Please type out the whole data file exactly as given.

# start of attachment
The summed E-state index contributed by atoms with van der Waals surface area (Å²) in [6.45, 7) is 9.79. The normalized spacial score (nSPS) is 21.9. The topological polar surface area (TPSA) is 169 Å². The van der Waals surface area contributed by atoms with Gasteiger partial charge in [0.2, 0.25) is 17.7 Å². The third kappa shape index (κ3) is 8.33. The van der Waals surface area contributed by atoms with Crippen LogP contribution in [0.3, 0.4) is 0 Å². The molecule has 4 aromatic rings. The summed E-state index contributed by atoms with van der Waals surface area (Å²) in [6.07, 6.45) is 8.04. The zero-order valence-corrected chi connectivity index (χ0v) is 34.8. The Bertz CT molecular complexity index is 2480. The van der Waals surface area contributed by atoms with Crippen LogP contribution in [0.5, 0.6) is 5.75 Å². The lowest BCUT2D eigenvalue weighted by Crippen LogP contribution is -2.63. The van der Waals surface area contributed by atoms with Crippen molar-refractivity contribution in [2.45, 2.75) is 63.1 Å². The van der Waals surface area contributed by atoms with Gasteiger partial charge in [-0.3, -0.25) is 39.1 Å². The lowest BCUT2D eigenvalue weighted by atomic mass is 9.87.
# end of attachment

The summed E-state index contributed by atoms with van der Waals surface area (Å²) in [6.45, 7) is 9.79. The normalized spacial score (nSPS) is 21.9. The topological polar surface area (TPSA) is 169 Å². The van der Waals surface area contributed by atoms with Gasteiger partial charge in [0.2, 0.25) is 17.7 Å². The third kappa shape index (κ3) is 8.33. The van der Waals surface area contributed by atoms with Crippen LogP contribution in [0.3, 0.4) is 0 Å². The molecule has 4 aromatic rings. The summed E-state index contributed by atoms with van der Waals surface area (Å²) in [6.07, 6.45) is 8.04. The zero-order valence-corrected chi connectivity index (χ0v) is 34.8. The Bertz CT molecular complexity index is 2480. The van der Waals surface area contributed by atoms with Crippen LogP contribution in [0.5, 0.6) is 5.75 Å². The lowest BCUT2D eigenvalue weighted by Crippen LogP contribution is -2.63. The van der Waals surface area contributed by atoms with Crippen molar-refractivity contribution in [2.45, 2.75) is 63.1 Å². The van der Waals surface area contributed by atoms with Gasteiger partial charge in [-0.3, -0.25) is 39.1 Å². The lowest BCUT2D eigenvalue weighted by atomic mass is 9.87.